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09.08.2016

Your debts and your partner

Your debts and your partner

One of the biggest worries a lot of our clients have when they first talk to us is whether their debts will affect their partner.  Many of our clients have not discussed the extent of their debts with their partner because they are worried about the effect it might have on them or on their relationship.

Other clients are worried about how being in an IVA or a Trust Deed might affect any future relationship that may start during the term of their plan.  There are plenty of myths associated with relationships and debt and we thought it would be useful to explain everything you need to know about how your debts could affect your partner and how theirs could affect you.

Marriage and debt

Many people believe that when you get married, your spouse will become liable for your debts and your credit records will be linked to create a joint file.  Neither of these is true.  Only joint credit will link you and your spouse together so marriage alone is not enough to affect your credit rating.

Another common myth associated with marriage is that once a partner changes their last name, their credit history is deleted and their file starts again.  This is also not true.  If you change your name you simply have to notify us and we will inform your creditors of the change.  Your credit history will remain the same, the only difference to your file will be your new name which will have been added as an alias.  If it is your partner who has changed their name then they will have to inform their creditors of their name change in order for it to appear on their file.  Only once creditors have updated their information will their credit record change to reflect this.

Joint debts

Whilst marriage is not enough to link you and your partner’s credit files, joint credit applications will make an association between you and your partner.  Whether you open up a joint account, or get added to an account with your partner, all of these scenarios will join you and your partner together, so any default on your file can affect your partner’s file.  When you establish a joint account your partner becomes a financial associate and will be named as such on your file.  Your partner’s creditors may choose to look up your file and your history could affect any future credit applications that your partner makes.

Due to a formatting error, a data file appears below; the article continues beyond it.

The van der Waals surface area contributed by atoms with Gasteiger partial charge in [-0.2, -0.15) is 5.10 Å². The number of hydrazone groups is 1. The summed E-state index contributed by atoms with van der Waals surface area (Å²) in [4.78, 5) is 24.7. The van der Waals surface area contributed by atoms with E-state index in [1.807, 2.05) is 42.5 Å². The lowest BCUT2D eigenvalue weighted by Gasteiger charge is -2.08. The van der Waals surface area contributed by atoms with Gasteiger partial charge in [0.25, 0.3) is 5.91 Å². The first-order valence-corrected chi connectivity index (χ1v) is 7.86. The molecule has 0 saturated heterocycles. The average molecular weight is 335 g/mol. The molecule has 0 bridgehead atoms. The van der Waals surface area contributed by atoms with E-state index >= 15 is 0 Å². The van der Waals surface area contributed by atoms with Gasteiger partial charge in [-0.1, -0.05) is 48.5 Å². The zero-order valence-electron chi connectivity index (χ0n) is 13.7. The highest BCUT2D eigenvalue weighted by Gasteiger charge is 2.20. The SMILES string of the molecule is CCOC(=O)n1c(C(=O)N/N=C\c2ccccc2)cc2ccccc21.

Secret financial lives

Despite the effect that one partner’s debt can have on the other’s ability to access loans or services, a surprisingly high number of people fail to discuss their debts with their loved ones. Research has shown that 80% of people wouldn’t tell their partners about their debts because they were worried about how they would react.

Financial privacy is one thing, but if secret debts threaten the stability of the whole household then it can be a real issue – and can be an added strain on a relationship.  Before linking finances with a partner it is important that you both know about each other’s credit history.

Could you be liable for your partner’s debts?

One thing that scares a lot of people is whether they are personally liable for their partner’s debts.  For the most part, you can only be held responsible for debts that are in your name or held jointly in your name – so for instance if you have a joint bank account with an overdraft or a loan on joint names then you will both be liable.

Credit cards are a different story.  Legally a credit card can only ever be in one person’s name.  A lot of credit card companies offer a second card on the account for the account holder to give to a partner and the card will show the partner’s name, but that does not mean that they become liable for the balance due on it.

If you and your partner are jointly liable for any debts then that doesn’t mean you owe just half of the money each – the creditor can demand that you repay the full amount if they can’t get it from the other account holder.  For our clients this means that the creditor can still request payment in full of any joint debts from your partner despite the debt being included in your IVA or Trust Deed.

Clearly a creditor cannot be paid more than what they are owed so if your partner pays the debt in full they cannot continue to receive payments from us as well.  Likewise, any payments that have already received from us must be taken into account when asking your partner to pay the balance.  The law allows for a partner who has paid a debt in full to claim for half of the amount they have paid in your IVA or Trust Deed by what is known as a subrogated claim, so if your partner has done this they should let us know and we can add them to your plan so that they receive dividends along with your other creditors.

There are some household bills like council tax where a partner can be considered liable if they’ve been living in the property for a period but for the most part, debts in your sole name remain solely your responsibility and no liability can fall onto your partner.

If you need more information about the options available to you in dealing with your debt, you can always speak confidentially with one of our friendly advisors on 0808 2085 198.